How Bioethical Principles Are the Foundation of Great Research

Embedding ethics throughout the research process is essential to the conduct of science in service of society. At NIH, we are committed to this principle as identifying ethical issues early on can help researchers anticipate and prospectively address potentially important challenges that may impact public trust or uptake of research findings. Additionally, by developing practices, informed by lessons from bioethics studies, researchers can design more meaningful studies to achieve scientific and public health goals.

OSP has long promoted an integrated bioethics vision and strategy across NIH through a variety of mechanisms. These include hosting a symposium on the integration of bioethics and biomedical research, coordinating NIH committees on bioethics, and funding Institute and Center-supported bioethics workshops and grants. Another important mechanism is the   awarding of administrative supplements for research and capacity building related to bioethical matters. Over the past four years, NIH has awarded over 120 supplements spanning most of NIH’s 27 Institutes and Centers (ICs).  These administrative supplements have helped support bioethics research in a wide range of fields including: human genome editing, citizen science, organoids, biobanks, and many others.

Recently, NIH published a Notice of Special Interest (NOSI) for a new round of administrative supplements available in FY 2023.  This year’s funding announcement was issued by 23 NIH ICs as well as several components of the NIH Office of the Director.  In addition to describing priority areas for OSP, the NOSI also lists areas of specific interest to each IC.  Interested applicants may propose to supplement parent awards focused on bioethics or to address a component related to bioethics in a biomedical and/or health-related behavioral research study.  Applications will be accepted until February 17, 2023.  

These administrative supplements are a unique opportunity to enhance the science that researchers are conducting, and I encourage all interested investigators to apply.  The NIH administrative supplement program has already helped build a significant bioethics evidence base in multiple policy areas. As the program continues, we hope to build on this success by addressing acute policy issues and helping the broader scientific community practice the best science possible. While the terms bioethics and biomedical research might not roll of the tongue as easily as peanut butter and jelly, the pairing is certainly just as sweet.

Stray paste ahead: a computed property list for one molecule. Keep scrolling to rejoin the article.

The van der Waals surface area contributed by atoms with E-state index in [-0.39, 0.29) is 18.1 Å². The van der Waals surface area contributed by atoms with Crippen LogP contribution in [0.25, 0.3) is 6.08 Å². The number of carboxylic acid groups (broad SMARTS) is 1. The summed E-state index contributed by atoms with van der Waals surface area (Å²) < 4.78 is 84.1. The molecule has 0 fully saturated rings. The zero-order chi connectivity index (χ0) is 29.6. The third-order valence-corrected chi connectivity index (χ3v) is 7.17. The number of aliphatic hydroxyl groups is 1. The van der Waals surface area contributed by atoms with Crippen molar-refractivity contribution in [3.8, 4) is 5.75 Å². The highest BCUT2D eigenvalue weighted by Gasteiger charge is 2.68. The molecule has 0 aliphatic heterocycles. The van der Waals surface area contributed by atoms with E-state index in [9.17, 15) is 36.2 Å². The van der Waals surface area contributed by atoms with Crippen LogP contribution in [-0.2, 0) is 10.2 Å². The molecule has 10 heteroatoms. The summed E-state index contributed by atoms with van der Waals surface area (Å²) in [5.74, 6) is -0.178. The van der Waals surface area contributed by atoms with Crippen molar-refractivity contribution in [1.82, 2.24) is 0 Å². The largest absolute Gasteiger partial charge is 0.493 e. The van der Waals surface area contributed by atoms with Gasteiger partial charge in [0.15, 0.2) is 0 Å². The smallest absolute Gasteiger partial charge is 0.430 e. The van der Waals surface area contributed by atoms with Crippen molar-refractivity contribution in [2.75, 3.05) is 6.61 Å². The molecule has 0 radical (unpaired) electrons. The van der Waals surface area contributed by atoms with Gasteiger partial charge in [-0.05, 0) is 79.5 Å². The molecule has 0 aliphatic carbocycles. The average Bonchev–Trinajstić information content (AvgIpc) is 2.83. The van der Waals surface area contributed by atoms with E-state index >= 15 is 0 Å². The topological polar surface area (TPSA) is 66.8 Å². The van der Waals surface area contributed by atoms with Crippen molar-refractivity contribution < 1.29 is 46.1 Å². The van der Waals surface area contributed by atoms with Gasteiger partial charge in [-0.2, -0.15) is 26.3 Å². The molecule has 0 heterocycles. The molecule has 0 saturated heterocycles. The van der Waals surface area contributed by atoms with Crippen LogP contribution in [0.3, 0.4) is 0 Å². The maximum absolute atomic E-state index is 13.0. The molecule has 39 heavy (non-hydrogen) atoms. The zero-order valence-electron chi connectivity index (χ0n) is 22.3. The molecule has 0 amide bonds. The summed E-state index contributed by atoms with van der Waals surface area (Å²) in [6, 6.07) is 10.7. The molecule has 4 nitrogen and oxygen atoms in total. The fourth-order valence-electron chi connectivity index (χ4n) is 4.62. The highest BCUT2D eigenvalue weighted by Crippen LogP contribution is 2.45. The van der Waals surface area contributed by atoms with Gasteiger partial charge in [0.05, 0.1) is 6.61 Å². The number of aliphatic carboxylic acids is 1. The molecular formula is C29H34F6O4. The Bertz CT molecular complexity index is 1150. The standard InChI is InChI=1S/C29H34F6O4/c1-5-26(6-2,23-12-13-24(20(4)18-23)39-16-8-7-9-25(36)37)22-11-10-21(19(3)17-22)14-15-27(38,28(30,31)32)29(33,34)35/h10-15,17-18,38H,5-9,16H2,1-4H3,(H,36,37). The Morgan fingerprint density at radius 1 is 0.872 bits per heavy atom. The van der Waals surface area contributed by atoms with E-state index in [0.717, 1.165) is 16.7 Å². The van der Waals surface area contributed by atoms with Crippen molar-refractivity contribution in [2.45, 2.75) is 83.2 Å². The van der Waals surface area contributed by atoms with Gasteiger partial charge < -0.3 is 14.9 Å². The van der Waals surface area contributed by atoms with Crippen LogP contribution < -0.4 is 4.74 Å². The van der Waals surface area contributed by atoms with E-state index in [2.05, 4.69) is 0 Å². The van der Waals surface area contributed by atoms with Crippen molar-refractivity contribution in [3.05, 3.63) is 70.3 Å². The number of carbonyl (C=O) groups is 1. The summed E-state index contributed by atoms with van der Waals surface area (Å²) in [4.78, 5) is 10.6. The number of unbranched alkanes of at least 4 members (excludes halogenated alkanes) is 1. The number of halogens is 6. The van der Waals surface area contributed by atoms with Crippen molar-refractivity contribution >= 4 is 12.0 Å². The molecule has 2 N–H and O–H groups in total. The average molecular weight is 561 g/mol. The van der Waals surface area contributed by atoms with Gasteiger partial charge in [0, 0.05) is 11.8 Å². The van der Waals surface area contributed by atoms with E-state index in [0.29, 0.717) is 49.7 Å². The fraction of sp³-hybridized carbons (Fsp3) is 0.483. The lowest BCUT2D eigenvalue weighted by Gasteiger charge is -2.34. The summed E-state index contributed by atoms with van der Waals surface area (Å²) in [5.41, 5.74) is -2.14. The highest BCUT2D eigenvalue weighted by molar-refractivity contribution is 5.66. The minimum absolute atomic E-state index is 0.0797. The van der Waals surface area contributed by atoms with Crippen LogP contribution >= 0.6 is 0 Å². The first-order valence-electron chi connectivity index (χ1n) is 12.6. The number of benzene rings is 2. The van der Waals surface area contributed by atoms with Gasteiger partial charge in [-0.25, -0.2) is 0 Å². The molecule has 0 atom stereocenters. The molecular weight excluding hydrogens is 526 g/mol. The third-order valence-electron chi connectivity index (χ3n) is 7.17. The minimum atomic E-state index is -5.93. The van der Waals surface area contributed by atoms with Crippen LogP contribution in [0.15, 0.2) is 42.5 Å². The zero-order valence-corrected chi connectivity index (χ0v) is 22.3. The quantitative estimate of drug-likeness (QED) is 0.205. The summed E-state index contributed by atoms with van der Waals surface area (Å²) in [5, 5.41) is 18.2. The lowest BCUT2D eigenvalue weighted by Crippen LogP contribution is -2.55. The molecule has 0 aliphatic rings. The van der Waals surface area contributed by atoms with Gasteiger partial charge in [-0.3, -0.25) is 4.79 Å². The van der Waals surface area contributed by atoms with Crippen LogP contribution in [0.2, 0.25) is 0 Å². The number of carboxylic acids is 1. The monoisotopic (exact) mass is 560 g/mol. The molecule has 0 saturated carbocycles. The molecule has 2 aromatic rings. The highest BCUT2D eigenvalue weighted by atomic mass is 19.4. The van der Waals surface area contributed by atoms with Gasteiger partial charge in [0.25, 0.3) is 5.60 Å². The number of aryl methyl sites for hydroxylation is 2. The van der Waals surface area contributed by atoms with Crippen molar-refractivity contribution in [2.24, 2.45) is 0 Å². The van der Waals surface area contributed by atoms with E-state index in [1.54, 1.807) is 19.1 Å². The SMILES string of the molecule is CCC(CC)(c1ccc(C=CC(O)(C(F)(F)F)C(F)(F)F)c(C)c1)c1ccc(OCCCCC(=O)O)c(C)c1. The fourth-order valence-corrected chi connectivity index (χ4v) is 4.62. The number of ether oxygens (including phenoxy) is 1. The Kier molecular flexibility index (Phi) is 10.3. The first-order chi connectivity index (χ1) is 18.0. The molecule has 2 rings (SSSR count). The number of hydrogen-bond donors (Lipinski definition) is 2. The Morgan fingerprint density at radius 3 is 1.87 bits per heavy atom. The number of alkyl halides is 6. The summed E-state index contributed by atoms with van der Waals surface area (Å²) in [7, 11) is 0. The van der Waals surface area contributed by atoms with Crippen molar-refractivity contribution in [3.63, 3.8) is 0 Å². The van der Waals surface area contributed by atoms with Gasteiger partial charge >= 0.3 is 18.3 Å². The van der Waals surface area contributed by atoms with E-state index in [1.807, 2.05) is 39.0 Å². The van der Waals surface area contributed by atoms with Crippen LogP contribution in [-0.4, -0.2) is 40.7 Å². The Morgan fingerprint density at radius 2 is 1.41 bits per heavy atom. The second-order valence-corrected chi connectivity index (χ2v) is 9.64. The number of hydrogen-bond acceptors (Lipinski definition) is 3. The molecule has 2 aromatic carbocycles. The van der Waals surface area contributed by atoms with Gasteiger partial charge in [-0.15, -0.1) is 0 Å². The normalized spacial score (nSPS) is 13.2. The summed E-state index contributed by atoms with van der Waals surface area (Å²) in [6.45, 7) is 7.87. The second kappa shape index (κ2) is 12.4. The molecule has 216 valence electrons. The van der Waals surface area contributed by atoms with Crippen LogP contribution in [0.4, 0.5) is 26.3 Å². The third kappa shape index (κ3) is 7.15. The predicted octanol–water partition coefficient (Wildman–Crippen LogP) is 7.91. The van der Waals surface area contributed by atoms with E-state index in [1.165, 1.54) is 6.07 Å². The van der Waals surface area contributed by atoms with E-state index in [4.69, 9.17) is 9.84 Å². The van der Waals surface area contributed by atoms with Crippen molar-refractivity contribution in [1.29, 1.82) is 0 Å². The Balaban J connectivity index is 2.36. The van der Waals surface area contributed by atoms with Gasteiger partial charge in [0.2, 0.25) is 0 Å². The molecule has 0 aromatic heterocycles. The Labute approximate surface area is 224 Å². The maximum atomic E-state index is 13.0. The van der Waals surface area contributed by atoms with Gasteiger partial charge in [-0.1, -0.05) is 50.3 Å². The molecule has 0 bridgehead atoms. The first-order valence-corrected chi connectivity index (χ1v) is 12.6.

Lyric Jorgenson, PhD
Acting NIH Associate Director for Science Policy
About Lyric

NIH Seeks to Fund Innovative Research and Capacity Building Efforts Related to Bioethics

NIH, through the Office of Science Policy, is announcing the availability of administrative supplements to support research on bioethical issues that either inform future policy directions or augment bioethics research capacity.  For more information, including special areas of interest and application instructions, please visit  Applications will be accepted until 5:00pm (applicant local time) on February 17, 2023.

For more information on prior supplements, see here.

Questions about specific IC research priorities should be directed to the contact listed in the notice. 

General questions may be sent to  You can also follow us on Twitter: @NIH_OSP

ICYMI: The Download from the September 21 NSABB Meeting

Last week was a busy one for OSP.  Just to name a few of the OSP team’s accomplishments, we released two new resources to assist in implementation of the NIH Policy for Data Management and Sharing (DMS), we hosted Part II of a webinar series on the DMS Policy, and we hosted a meeting of the National Science Advisory Board for Biosecurity (NSABB) to advance responsible research with potential biosecurity implications.